However, an opposite process can also take place. While the freedom that we buy with a pack of cigarettes may not be a popular culture item; a Harley Davidson motorcycle, a pair of Cat boots, ice-blue Levi?s jeans, a black Diesel T-shirt, a silver Zippo lighter, a pair of Police sunglasses and a pack of Marlboro would definitely be popular culture items. The products themselves are individually popular, but only the unity of the images that are associated with them forms the popular culture. Therefore, while the advertisers enter the domain of the popular culture for promoting their products, they may also unintentionally formulate new stereotypes. This interaction between the two institutions in the end creates a consumer fetishism that is stuck in a vicious circle. First, skiing is brought into a symbolic imagery level, and is made a part of the popular culture. Then, this image is used by the advertisers to sell the products related not primarily to skiing but to its popular perception, and finally the images of these products are reused by the culture industry. As stated by Fowles, the biggest similarity between the popular culture and advertisement is that they are both products of culture industries- large capitalistic bastions whose activities are governed absolutely by the search of profit (Fowles,17).

It is important to understand the above relationship between the two agents for formulating the trilogy of political/ economical system- television and the popular culture. Therefore, we shall consider the organization of TV channels in terms of program selection and commercial distribution. The programs on TV are structured according to time slots during which a certain type of audience is assumed to be in front of the screen. The purpose of a soap opera is not only satisfying the desires of middle class housewives, but also satisfying the demands of the advertisers promoting products that are assumed to be consumed by these housewives. Consequently, the housewife who is a part of the popular culture created by the soap opera, actually serves a large system that starts with the material production of the detergent, then passes through the advertisement process and finally reaches the TV channel to be associated with the cultural product of the programmers. Therefore, it is no surprise to see the “Young and Restless” stars in cosmetic commercials.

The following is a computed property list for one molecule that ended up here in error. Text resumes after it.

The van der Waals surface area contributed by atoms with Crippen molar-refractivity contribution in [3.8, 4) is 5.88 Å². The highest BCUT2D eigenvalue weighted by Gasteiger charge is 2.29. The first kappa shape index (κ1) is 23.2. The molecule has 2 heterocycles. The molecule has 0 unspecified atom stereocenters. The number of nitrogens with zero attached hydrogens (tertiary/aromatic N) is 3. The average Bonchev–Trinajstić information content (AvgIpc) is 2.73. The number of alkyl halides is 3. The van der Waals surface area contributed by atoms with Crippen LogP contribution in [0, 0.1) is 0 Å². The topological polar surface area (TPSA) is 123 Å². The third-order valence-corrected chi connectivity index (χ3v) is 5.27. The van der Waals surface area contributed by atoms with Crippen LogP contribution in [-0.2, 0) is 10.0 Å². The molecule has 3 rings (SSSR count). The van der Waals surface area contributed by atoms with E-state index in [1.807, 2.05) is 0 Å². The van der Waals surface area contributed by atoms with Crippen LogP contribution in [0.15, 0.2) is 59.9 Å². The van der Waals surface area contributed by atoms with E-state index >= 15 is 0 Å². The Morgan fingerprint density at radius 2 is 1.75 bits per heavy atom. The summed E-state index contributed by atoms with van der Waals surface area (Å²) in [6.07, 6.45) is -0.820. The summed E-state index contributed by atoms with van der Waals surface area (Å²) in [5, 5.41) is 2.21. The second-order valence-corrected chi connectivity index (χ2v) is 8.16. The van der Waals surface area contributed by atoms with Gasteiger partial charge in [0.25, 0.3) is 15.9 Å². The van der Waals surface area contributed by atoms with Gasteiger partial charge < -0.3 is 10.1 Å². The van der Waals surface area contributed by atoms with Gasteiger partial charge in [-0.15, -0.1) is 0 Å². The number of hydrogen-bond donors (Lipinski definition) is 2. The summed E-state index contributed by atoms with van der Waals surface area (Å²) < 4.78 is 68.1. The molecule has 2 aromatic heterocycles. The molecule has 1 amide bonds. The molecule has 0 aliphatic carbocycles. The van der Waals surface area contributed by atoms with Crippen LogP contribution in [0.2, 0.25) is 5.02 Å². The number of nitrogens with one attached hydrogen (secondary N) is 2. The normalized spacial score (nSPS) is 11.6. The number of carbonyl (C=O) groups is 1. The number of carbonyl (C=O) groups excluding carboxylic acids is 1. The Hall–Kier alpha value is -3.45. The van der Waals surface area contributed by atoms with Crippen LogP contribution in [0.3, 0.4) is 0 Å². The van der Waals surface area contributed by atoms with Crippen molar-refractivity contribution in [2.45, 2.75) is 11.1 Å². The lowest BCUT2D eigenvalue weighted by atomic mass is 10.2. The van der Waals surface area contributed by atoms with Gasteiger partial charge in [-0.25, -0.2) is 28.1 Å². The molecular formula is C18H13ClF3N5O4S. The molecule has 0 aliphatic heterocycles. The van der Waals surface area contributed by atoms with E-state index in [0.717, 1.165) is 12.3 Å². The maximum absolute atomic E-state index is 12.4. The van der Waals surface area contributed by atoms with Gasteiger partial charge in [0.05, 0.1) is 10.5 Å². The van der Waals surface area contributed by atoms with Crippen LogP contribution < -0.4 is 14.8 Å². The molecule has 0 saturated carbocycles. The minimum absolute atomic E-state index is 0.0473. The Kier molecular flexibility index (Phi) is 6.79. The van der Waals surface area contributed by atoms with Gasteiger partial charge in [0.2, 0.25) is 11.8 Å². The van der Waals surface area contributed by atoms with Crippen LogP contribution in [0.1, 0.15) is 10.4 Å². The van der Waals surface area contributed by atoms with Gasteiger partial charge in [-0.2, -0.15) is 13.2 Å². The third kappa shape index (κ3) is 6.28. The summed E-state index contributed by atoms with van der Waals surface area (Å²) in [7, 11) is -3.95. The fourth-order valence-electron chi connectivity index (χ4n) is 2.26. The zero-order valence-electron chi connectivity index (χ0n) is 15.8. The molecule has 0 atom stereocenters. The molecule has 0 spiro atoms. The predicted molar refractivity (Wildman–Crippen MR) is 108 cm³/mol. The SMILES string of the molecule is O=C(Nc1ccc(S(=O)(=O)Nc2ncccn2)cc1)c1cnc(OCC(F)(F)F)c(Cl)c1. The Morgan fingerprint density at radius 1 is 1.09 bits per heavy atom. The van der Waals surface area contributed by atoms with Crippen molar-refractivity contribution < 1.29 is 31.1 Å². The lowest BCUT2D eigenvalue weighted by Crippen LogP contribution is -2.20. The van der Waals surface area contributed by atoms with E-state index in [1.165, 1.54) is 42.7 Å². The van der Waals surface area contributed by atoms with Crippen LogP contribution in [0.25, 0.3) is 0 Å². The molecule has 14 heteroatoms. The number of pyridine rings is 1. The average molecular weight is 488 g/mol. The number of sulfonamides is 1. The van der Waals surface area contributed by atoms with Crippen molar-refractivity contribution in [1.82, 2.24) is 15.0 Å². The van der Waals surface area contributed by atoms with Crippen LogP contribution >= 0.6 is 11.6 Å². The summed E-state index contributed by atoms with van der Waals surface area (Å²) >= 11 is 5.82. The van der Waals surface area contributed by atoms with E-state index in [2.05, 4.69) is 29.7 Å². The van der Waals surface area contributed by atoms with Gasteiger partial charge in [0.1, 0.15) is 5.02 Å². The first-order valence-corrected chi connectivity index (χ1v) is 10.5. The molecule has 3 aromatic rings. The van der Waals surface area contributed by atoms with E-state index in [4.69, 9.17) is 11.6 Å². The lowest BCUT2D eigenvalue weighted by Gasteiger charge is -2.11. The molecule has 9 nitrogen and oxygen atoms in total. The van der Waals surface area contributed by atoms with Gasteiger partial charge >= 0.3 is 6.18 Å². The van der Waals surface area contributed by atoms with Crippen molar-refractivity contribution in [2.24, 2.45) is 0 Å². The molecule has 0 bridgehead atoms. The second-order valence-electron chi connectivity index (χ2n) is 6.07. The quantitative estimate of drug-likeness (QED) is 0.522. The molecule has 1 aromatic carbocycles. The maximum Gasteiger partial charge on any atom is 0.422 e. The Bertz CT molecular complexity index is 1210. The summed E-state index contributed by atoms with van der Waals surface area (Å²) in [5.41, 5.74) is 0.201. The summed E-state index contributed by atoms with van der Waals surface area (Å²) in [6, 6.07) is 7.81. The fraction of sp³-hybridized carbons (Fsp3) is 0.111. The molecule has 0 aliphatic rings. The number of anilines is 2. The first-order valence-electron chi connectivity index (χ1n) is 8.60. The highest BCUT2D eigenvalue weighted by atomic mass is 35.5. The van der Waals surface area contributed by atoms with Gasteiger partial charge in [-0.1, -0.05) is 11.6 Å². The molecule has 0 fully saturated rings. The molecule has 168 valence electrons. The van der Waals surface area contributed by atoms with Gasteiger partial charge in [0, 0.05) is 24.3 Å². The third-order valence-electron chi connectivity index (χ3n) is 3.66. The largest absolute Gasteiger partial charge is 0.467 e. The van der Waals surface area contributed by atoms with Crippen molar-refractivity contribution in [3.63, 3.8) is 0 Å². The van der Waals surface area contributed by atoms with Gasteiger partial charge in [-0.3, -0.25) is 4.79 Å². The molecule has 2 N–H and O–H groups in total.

While contrasting advertisement and popular culture, Fowles states that the ads aim at changing behavior, whereas popular culture aims at maintenance (Fowles, 13). However, we shall keep in mind that to maintain a certain behavior, the intended behavior must first be achieved, and to be considered as a part of the popular culture, this behavior must have an accepted validity among a large group of people that see it as the “in” act. The role of the media industries (that is television in our study) is providing these two constraints of popular culture; creation and giving acceptable validity.

How and Why Television Creates the Popular Culture?

To understand the process of popular culture production via TV, first we shall look at a theory on social influence. “If one believes that a sheet of glass is fragile, one can test that belief by hitting it with a hammer. The subjective validity of this belief depends on physical reality testing. However, a belief like socialism is the way forward for humanity can not be tested the same way. Such a belief is correct, valid and proper to the extent that it is anchored in a group of people with similar beliefs, opinions and attitudes” (Turner, 19). This hypothesis by Festinger is supported by three additional points: 1) If other people agree and share our attitudes, then we are more likely to consider them as subjectively valid. 2) We prefer to join groups of people with whom we agree, which in the end causes a stronger agreement of a specific issue. 3) And finally, the less we are able to make physical testing the more important becomes the agreement of similar others to validate our beliefs (Turner, 20). In addition, according to Deutsch and Gerard, informational influence is influence to accept information from another as evidence about objective reality. Conformity is motivated by the desire to form an accurate view of reality and to act correctly, and is increased by the uncertainty about the correctness of one?s judgment and the ambiguity of the stimulus situation (Turner, 34).

We always have a considerable amount of uncertainty about our decisions, and always look for conformation from a friend or an authority. The role of television at this point is its power of being the collection of all possible organs of conformation. It is the most trustworthy medium, because it combines both audio and video, and therefore it is also the medium that is closest to reality.

However, the influential power of television is not enough alone. The culture industries must also have a certain amount of information about the populace in order to formulate proper popular culture items. As Mosco puts it; “electronic communication and information systems (from ATMs to TV) make it possible to gather massive amount of information about the choices of different groups of people, so as to better manage and control group behavior (Roach, 46). Through this surveillance mechanism, and the technological power of the television itself, the culture industry is able to drag a considerable amount of the audience into the popular culture. However, our concern here will not be on a theoretical approach. Taking the above theories as the backgrounds of the later analysis, we will move towards an examination of the structural organization of media companies to form a connection with the political and economical system, and then we will take a look at the practices of popular culture production in order to reach concrete evidences on its role in controlling the public and maintaining the stability.